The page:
Do you mean Cooper here? If so, I'd say Rove definitely encouraged him to do so. I meant Miller, but I'll try again. Waas chracterized the Admnin push back as follows: Novak's quotes in Newsday -- that administration officials had encouraged him to write that Plame worked for the CIA, and that she played some role in sending her husband, Wilson, to Niger to investigate claims that Iraq had tried to buy uranium from the African country -- were consistent with the later accounts of the other journalists who had spoken to White House officials for their stories on Plame. Those reporters included Judith Miller of The New York Times and Matthew Cooper of Time magazine. Government witnesses who have testified in Fitzgerald's investigation have consistently told that story, too, sources said. Waas offered Miller as an example. That implies that Miller should have been "encouraged ...to write that Plame worked for the CIA, and that she played some role in sending her husband, Wilson, to Niger". However, from Miller's own account, nothing in her notes indicates that Libby linked the wife to the Niger trip. An excerpt: Mr. Fitzgerald asked me whether Mr. Libby had mentioned nepotism. I said no. And as I told the grand jury, I did not recall -- and my interview notes do not show -- that Mr. Libby suggested that Ms. Plame had helped arrange her husband's trip to Niger. My notes do suggest that our conversation about Ms. Plame was brief. Ergo, Waas is wrong with the Miller example. I have also offered cites showing he is wrong on Woodward and Pincus.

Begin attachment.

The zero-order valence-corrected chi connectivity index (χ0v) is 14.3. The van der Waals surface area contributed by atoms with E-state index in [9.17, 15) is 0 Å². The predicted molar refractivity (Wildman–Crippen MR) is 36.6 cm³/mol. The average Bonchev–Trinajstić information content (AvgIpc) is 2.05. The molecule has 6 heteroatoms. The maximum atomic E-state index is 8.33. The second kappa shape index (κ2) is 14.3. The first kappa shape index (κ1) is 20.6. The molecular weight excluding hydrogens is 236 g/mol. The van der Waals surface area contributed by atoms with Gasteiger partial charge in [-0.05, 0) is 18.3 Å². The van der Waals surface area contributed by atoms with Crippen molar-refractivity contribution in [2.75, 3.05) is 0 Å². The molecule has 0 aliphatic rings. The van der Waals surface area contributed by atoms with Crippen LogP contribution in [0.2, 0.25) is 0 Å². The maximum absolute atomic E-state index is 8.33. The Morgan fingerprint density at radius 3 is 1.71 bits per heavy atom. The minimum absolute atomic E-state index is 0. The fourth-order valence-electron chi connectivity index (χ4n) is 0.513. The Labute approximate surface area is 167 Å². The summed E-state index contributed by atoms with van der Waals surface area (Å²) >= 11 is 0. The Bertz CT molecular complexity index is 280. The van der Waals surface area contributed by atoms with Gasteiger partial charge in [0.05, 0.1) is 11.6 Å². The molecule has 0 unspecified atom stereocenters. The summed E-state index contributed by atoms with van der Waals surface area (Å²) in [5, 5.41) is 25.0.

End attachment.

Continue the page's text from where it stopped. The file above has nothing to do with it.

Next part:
Waas was not wrong on Miller, she testified that Libby brought up her name and connection to the CIA at all three meetings. While the segment you copied suggests that he hadn't mentioned nepotism, you must remember she was being as accomodating as she could to not totally brutalize Libby. And testimony can be that exacting. If Libby didn't use the precise word nepotism she need not answer in the positive, but somehow she sure still got there from what he gave her. My notes indicate that Mr. Libby took issue with the suggestion that his boss had had anything to do with Mr. Wilson's trip. ''Veep didn't know of Joe Wilson,'' I wrote, referring to the vice president. ''Veep never knew what he did or what was said. Agency did not report to us.'' Soon afterward Mr. Libby raised the subject of Mr. Wilson's wife for the first time. I wrote in my notes, inside parentheses, ''Wife works in bureau?'' I told Mr. Fitzgerald that I believed this was the first time I had been told that Mr. Wilson's wife might work for the C.I.A. The prosecutor asked me whether the word ''bureau'' might not mean the Federal Bureau of Investigation. Yes, I told him, normally. But Mr. Libby had been discussing the C.I.A., and therefore my impression was that he had been speaking about a particular bureau within the agency that dealt with the spread of nuclear, biological and chemical weapons. So right there we see a provocative connection being made as to Valerie's association to the CIA. Later, she miraculously comes to the conclusion that Valerie's connection is story-worthy: Mr. Fitzgerald asked whether I ever pursued an article about Mr. Wilson and his wife. I told him I had not, though I considered her connection to the C.I.A. potentially newsworthy. I testified that I recalled recommending to editors that we pursue a story., Mr. Fitzgerald asked my reaction to Mr. Novak's column. I told the grand jury I was annoyed at having been beaten on a story. I said I felt that since The Times had run Mr. Wilson's original essay, it had an obligation to explore any allegation that undercut his credibility. I just think her entire testimony very suspect. She clearly did everything she could to protect Libby, nonetheless, it is apparent that he had encouraged her to write exactly what Novak wrote and moreover, she was pissed that Novak scooped her.